Japanese beetles seem to enjoy eating dahlia blooms just when they are ready for a bouquet. One of the best methods of control is to manually remove the beetles into a bucket of soapy water.
Other insects can become a problem if you would like your blooms to be “perfect!” If that is the case, you might want to consider using an insecticidal soap or a commercial pesticide. Follow label directions carefully if you choose to do that.
Dahlias take well to an organic approach to gardening. They are strong, robust growers with lots of blooms, including very large blooms. They do well in soil with lots of organic content even in the absence of chemical fertilizers. Pest control is not essential and can be reasonably well accomplished without resorting to chemical pesticides.
Our suburban shrubbery and gardens are increasingly susceptible to damage by deer. The good news for dahlias is that they are low on the deer’s list of favorite foods. While dahlias are not “deer proof,” they are considered to be so in some parts of the country – probably those areas where deer find enough other plants they prefer to eat!
Watering and fertilizing
Young dahlia plants do not need a lot of water; in fact, excessive water can lead to rotting of the plant. For larger plants, a good rule of thumb is to water if the rainfall is less than one inch in seven days. Pots require more regular watering.
The best strategy for fertilizing is to begin with a soil test to determine pH and the specific soil needs. Lacking that information, the plants will generally benefit from regular treatments with a water soluble or granular fertilizer. Traditional wisdom for dahlias is to treat with a high nitrogen fertilizer through the middle of the season but minimize nitrogen at the end of the season.
Maintaining your plants
There is a substantial regimen that can be used for maintaining plants for show blooms. For the simple enjoyment of spectacular dahlias in your garden, there are two relatively simple actions that will enhance the appearance of the plant. First is tying the plant to the stake several times as it grows. The first tie should secure the lower portion of the plant’s stalk to the stake. Subsequent ties should secure the branches. A simple alternative to tying is to use a tomato cage to support the plant. Then, no tying may be required.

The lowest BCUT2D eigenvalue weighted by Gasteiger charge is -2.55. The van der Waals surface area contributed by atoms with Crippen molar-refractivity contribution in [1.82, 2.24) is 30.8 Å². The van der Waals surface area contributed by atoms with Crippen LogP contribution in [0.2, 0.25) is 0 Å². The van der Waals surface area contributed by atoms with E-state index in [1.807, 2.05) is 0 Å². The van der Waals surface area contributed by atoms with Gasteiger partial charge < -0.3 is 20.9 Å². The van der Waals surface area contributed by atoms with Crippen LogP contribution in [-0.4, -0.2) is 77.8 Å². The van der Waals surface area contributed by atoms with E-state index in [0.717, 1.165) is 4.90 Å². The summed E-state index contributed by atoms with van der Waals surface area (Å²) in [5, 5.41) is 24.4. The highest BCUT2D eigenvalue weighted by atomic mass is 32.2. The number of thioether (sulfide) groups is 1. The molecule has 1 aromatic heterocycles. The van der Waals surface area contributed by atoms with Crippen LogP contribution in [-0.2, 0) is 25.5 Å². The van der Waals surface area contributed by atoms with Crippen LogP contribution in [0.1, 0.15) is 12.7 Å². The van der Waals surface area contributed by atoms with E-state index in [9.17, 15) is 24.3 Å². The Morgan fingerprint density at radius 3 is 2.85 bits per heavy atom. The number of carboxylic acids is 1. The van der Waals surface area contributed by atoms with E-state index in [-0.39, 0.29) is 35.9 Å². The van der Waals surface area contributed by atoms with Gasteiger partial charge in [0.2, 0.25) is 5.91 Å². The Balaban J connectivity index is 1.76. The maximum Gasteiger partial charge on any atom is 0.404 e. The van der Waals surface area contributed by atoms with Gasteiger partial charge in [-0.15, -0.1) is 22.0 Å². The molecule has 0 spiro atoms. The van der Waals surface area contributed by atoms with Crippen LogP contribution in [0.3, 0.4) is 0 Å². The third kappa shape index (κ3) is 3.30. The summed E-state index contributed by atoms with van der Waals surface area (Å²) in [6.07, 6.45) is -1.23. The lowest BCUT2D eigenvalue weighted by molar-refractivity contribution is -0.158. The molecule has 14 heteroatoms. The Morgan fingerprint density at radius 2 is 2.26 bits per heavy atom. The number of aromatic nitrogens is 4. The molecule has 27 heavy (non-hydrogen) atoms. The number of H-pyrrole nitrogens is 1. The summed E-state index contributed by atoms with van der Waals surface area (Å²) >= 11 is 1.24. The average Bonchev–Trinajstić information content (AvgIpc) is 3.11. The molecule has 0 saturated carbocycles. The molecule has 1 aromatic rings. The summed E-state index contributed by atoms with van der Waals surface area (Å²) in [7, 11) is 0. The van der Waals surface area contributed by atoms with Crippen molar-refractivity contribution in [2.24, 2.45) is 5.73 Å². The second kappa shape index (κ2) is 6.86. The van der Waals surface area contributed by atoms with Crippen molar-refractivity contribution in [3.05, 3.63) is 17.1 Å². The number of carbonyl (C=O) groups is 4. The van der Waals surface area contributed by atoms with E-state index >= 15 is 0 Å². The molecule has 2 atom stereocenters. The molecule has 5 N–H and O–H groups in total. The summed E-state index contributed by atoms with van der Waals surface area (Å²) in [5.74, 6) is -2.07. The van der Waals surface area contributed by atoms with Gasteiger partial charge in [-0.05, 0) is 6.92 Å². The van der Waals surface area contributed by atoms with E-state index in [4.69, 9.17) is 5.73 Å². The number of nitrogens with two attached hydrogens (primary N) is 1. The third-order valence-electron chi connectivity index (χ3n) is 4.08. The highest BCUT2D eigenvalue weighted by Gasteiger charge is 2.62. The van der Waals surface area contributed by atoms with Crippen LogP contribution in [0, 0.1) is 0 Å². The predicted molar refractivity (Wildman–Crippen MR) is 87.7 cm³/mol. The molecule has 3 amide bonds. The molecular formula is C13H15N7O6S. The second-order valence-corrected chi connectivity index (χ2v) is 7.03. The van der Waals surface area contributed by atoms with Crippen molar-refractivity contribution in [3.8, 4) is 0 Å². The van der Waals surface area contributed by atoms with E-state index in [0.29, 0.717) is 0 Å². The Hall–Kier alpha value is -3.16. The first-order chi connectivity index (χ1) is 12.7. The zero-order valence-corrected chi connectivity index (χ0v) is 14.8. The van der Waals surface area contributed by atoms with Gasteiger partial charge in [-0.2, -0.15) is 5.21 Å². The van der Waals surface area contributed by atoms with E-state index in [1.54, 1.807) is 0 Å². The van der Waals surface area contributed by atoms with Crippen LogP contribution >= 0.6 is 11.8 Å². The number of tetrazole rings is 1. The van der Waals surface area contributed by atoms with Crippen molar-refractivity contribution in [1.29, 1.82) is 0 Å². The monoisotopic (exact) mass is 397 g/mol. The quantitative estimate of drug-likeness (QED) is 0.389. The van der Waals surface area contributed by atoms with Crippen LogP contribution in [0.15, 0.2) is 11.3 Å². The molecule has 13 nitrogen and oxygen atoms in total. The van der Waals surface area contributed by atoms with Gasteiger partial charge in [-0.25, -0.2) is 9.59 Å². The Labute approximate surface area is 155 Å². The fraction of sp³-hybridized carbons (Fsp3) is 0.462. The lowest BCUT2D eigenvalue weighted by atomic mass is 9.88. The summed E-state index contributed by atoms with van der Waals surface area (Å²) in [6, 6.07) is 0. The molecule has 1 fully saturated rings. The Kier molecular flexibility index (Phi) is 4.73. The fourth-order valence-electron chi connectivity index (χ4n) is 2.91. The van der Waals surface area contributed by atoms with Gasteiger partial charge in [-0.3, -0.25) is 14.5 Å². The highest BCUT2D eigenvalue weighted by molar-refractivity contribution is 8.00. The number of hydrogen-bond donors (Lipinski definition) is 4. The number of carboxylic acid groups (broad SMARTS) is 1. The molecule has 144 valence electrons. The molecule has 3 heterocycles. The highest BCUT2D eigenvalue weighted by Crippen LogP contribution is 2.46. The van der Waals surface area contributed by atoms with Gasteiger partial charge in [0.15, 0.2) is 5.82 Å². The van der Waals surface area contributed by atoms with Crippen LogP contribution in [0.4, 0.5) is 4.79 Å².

Second is disbudding. Remove the outer two buds from the three that develop at the end of each branch (fig 8). While that reduces the total number of flowers, many flowers remain and those show up well on the plant. If all three buds are left on the stem, the blooms will tend to be covered up and can be lost in the plant (fig 9). You can also remove some of the shoots that form along the branch to have stems that can be used in tall vases for elegant bouquets.
End of the season
Your dahlias will continue to bloom prolifically right up until frost. A heavy frost will kill the plant and leave you with a decision on your next step. You can do nothing with the plant. You will then need to plan on a visit to the local auction in the spring for the following year’s plants. Or, you can dig and discover that the plant has produced a half a dozen or more tubers like the one with which you started (fig 9). If you wish, those tubers can be stored and grown by you and a couple friends next spring! You will find an article on how to store tubers on this site.